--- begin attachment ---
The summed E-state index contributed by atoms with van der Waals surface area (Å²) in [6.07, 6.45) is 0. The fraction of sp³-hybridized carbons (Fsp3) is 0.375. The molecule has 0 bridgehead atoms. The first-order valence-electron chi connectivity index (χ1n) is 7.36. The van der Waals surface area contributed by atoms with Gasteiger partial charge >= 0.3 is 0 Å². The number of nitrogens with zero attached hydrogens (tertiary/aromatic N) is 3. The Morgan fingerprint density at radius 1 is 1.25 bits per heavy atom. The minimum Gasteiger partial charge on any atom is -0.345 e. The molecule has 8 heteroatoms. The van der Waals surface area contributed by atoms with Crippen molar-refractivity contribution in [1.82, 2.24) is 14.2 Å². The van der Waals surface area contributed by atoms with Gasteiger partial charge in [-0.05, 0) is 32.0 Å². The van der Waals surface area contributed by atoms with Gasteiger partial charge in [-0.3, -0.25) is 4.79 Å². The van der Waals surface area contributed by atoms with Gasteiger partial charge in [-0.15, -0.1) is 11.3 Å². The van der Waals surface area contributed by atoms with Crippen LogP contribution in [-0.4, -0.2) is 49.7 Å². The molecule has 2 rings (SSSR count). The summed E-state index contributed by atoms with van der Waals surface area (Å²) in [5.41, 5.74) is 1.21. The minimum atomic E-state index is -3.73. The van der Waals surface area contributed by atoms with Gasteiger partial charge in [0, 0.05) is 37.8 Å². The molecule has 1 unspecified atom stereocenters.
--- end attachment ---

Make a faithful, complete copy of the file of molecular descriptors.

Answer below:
The summed E-state index contributed by atoms with van der Waals surface area (Å²) in [6.07, 6.45) is 0. The fraction of sp³-hybridized carbons (Fsp3) is 0.375. The molecule has 0 bridgehead atoms. The first-order valence-electron chi connectivity index (χ1n) is 7.36. The van der Waals surface area contributed by atoms with Gasteiger partial charge >= 0.3 is 0 Å². The number of nitrogens with zero attached hydrogens (tertiary/aromatic N) is 3. The Morgan fingerprint density at radius 1 is 1.25 bits per heavy atom. The minimum Gasteiger partial charge on any atom is -0.345 e. The molecule has 8 heteroatoms. The van der Waals surface area contributed by atoms with Crippen molar-refractivity contribution in [1.82, 2.24) is 14.2 Å². The van der Waals surface area contributed by atoms with Gasteiger partial charge in [-0.05, 0) is 32.0 Å². The van der Waals surface area contributed by atoms with Gasteiger partial charge in [-0.3, -0.25) is 4.79 Å². The van der Waals surface area contributed by atoms with Gasteiger partial charge in [-0.15, -0.1) is 11.3 Å². The van der Waals surface area contributed by atoms with Crippen LogP contribution in [-0.4, -0.2) is 49.7 Å². The molecule has 2 rings (SSSR count). The summed E-state index contributed by atoms with van der Waals surface area (Å²) in [5.41, 5.74) is 1.21. The minimum atomic E-state index is -3.73. The van der Waals surface area contributed by atoms with Gasteiger partial charge in [0, 0.05) is 37.8 Å². The molecule has 1 unspecified atom stereocenters.